He who has suffered, who has passed through long years of grief and affliction, of wearing anxiety, of secret heart-sinkings, of disappointed hopes and lonely tears — such a one, if he has not received his soul in vain, ought henceforward to pass through the world as a living sacrament of My consolation. Such a one cannot fail to have a soothing influence on suffering souls. The sick, the sorrowful, the afflicted, recognize him at once from amongst other men. Others may speak, but he only holds the secret of that watchword, which finds its way to the stricken heart, and acts like balm upon its wounds.
Such a one is gentle, tender, patient towards pain. He knows that a sick man has become a child again, and that if he needs bracing words to stir up the dormant energies of his mind, on the other hand, his weakness requires the indulgent ease and watchfulness of a mother. He who has himself been taught by suffering has the art of gently turning sick souls to thoughts of Me. He will not, as some do, make his zeal a pretext for a harshness which of itself provokes and excites opposition. “The bruised reed He shall not break, and the smoking flax He shall not quench” (Isaias 43:3).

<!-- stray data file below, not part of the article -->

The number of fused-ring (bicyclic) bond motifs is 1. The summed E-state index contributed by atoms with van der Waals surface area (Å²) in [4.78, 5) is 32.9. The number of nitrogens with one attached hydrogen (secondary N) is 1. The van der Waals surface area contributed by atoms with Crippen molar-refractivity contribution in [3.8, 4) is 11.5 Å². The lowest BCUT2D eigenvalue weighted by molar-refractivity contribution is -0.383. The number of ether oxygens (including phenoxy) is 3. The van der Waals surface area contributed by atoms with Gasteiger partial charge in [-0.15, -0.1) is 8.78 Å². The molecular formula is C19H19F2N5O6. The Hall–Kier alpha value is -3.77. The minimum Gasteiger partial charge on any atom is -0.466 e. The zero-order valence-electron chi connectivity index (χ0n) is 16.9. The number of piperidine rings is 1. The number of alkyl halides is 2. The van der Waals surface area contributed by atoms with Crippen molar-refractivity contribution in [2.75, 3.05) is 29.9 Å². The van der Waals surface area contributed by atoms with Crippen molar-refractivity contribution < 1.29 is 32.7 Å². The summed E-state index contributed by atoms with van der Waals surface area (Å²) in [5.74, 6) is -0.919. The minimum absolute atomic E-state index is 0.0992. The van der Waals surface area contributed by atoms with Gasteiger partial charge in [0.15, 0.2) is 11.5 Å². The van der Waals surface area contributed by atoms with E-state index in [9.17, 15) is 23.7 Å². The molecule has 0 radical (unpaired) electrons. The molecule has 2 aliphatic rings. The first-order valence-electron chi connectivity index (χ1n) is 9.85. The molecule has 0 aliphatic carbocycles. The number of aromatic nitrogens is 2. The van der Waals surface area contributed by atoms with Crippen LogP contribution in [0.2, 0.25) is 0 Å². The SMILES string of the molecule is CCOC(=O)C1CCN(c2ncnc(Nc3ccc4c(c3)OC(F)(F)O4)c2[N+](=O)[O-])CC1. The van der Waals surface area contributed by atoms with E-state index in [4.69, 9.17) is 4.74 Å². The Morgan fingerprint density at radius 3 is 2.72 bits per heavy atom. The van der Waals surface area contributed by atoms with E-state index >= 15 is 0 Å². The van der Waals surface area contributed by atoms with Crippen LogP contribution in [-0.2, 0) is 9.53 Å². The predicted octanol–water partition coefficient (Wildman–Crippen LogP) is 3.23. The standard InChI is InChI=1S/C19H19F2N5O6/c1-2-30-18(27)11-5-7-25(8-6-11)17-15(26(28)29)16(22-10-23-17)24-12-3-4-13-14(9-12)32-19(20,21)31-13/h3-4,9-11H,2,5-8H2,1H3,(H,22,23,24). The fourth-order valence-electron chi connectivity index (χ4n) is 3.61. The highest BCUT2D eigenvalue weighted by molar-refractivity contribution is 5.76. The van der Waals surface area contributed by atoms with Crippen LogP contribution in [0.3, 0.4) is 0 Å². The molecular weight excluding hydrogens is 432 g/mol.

Therefore rejoice, O My child, that thou hast known what it is to suffer, and be comforted that thou art still called upon to. suffer ; this initiation into suffering is an unspeakable treasure. Thou wilt soon seek out the afflicted ; or, if thou canst not go in search of them, they will come to thee. Welcome the sorrowful as sent to thee ‘by Me; welcome them as those for whom thou hast learnt, and laboured, and suffered ; welcome them as those I have committed to thy care in this world. Thou wilt need no studied words wherewith to speak to them ; open thy heart and show them the scars of thine own wounds ; tell them that thou hast known what it is to suffer ; listen to the story of their trials, and answer them out of the fulness of thy heart. Rich in this treasure of consolation, thou mayest go without fear amongst the poor and sorrowful. Thy griefs will disappear before their griefs, thy sufferings will vanish before their sufferings ; thou wilt forget thyself in ministering to others, and when evening comes round, thou wilt be surprised to feel a new life springing up within thee ; and thou wilt say to Me in thy thankfulness, ” Lord, what is this that has befallen me ? Whither hast Thou been leading me, and what have I done ? I know not how it has happened, but whilst I have been striving to do for others, it seems as if I had in reality been doing all for myself ; in trying to heal them, I have been healing my own wounds; in seeking to console the afflicted, I have dried own tears ; in endeavouring to calm their griefs, I have lost the bitterness of my own ; in giving the little that I had, I have found all.”